|Obsolete floppy discs|
I could, with a great deal of effort, get my hands on something that would allow me to look through those discs and extract any information I might want to keep. But I won't. That's way too much work and time and effort!
And this is but one example of outdated technology. At the time didn't we all figure we could digitize our documents, create our files and save them until we wanted/needed them? But that is what happens with the rapid advance of technology. We end up with important data that can't be read in 5, 10, 15 or more years from when we created it.
As genealogists we save documents, whether original or copies. We need that marriage license of our great-grandparents. We treasure the original 1918 bill for Grandpa Bob's funeral. The push is on to digitize them, to go paperless. But let's be realistic! Will we be able to read or access those treasured digitized items in 10 years or 20 years time?
Sure we saved a copy on our harddrive but computers crash and data is lost. We saved a copy to the Cloud, that was good wasn't it? But we have zero control over cloud services and they may disappear overnight, or there could be a catastrophic failure and saved data is lost. We have copies on CDs and flash drives and external hard drives and we've shared some of those with family. We're covered, right? Wrong. CDs and flash drives might not be readable in the future, just as those little floppy discs are unreadable to most of us.
Even if the cloud with our digitized documents is still there, if you are no longer around, is there anyone in your family who knows your password or has the technical skills to get to it?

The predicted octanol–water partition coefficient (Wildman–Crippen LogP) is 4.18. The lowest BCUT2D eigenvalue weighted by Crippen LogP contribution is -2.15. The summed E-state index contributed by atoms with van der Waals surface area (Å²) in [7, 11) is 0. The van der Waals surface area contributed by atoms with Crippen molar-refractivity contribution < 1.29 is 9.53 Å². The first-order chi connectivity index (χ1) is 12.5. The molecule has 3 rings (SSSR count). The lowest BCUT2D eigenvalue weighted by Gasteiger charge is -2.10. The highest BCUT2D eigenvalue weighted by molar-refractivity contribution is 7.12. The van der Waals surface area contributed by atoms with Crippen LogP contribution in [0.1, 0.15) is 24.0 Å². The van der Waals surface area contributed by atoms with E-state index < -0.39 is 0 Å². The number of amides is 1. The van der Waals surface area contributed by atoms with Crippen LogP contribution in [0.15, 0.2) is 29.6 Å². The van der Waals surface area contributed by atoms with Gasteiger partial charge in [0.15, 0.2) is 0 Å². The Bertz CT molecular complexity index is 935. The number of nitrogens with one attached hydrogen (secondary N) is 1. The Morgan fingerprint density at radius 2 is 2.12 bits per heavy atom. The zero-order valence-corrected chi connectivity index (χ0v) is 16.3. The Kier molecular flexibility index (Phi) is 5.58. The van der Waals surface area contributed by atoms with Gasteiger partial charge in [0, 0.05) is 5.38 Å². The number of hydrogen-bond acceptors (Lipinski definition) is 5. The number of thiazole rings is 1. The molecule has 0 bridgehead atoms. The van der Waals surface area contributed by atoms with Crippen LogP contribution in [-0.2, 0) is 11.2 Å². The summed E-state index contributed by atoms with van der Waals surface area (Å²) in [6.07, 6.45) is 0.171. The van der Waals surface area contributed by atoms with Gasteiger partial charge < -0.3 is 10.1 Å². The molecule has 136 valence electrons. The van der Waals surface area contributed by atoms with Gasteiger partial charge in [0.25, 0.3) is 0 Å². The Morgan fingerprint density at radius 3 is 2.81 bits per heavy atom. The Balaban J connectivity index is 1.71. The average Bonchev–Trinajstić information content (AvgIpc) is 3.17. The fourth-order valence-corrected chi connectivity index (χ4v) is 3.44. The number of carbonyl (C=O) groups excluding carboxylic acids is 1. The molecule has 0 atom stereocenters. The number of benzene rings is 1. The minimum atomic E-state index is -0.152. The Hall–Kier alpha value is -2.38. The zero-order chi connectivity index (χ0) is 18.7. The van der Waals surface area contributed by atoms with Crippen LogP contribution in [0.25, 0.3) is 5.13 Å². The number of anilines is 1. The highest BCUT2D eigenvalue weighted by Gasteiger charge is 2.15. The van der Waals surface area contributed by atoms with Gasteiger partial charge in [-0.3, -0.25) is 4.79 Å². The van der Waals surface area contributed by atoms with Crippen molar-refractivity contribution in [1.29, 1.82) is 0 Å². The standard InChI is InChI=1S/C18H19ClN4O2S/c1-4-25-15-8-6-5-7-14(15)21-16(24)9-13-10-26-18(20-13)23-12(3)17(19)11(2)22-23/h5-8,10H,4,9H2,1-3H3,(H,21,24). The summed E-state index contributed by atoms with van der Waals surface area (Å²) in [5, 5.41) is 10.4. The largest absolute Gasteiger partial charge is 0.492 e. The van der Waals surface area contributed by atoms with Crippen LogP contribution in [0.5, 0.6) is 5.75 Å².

So what's a genealogist to do? Well, first of all you should absolutely digitize your papers and photos and save them in every spot you can think of! The more backups the better. But don't be too quick to throw out those paper originals!
|Blanket Box of Ephemera|
But I know that at some point in the future someone (most likely one of my grandson's wives, or a granddaughter) will almost certainly look at that blanket box and think "Hmmmm I could store a lot of bedding in here! And what's with these papers? Holy cow, do we really need to give up good storage space for my husband's great grandmother's driver's licence or her marriage certificate?" And his grandpa's death certificate!!??"
And the papers I have treasured and saved for future generations will be tossed. So what do we do? How do we get the maximum chances that our paper ephemera will be kept by future generations?
In the next few blog posts I'm going to show you several different plans for preserving these paper documents and treasures such as Great Grandmother Harriet's baptism certificate or Great uncle Syd's military discharge papers.
You can follow these upcoming blog posts by choosing the topic "Preserving Paper Treasures" from the right hand side bar.